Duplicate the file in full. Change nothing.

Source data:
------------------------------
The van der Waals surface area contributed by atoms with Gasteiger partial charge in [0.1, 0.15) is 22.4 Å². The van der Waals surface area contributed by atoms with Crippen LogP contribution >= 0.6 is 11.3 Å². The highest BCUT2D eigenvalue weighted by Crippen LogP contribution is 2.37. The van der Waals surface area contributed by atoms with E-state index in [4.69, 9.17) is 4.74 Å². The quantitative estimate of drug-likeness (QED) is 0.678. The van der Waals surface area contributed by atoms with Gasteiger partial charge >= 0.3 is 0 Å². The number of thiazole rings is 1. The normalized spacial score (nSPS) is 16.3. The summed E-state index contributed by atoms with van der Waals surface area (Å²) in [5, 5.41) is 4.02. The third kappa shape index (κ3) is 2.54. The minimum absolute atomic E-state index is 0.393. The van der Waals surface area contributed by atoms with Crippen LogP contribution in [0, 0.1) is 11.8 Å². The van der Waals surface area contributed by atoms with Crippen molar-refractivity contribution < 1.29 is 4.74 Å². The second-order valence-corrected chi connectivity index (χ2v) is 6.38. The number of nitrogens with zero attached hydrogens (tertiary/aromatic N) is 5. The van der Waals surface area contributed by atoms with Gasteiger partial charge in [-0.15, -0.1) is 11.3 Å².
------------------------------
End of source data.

The van der Waals surface area contributed by atoms with Gasteiger partial charge in [0.1, 0.15) is 22.4 Å². The van der Waals surface area contributed by atoms with Crippen LogP contribution >= 0.6 is 11.3 Å². The highest BCUT2D eigenvalue weighted by Crippen LogP contribution is 2.37. The van der Waals surface area contributed by atoms with E-state index in [4.69, 9.17) is 4.74 Å². The quantitative estimate of drug-likeness (QED) is 0.678. The van der Waals surface area contributed by atoms with Gasteiger partial charge >= 0.3 is 0 Å². The number of thiazole rings is 1. The normalized spacial score (nSPS) is 16.3. The summed E-state index contributed by atoms with van der Waals surface area (Å²) in [5, 5.41) is 4.02. The third kappa shape index (κ3) is 2.54. The minimum absolute atomic E-state index is 0.393. The van der Waals surface area contributed by atoms with Crippen LogP contribution in [0, 0.1) is 11.8 Å². The van der Waals surface area contributed by atoms with Crippen molar-refractivity contribution < 1.29 is 4.74 Å². The second-order valence-corrected chi connectivity index (χ2v) is 6.38. The number of nitrogens with zero attached hydrogens (tertiary/aromatic N) is 5. The van der Waals surface area contributed by atoms with Gasteiger partial charge in [-0.15, -0.1) is 11.3 Å².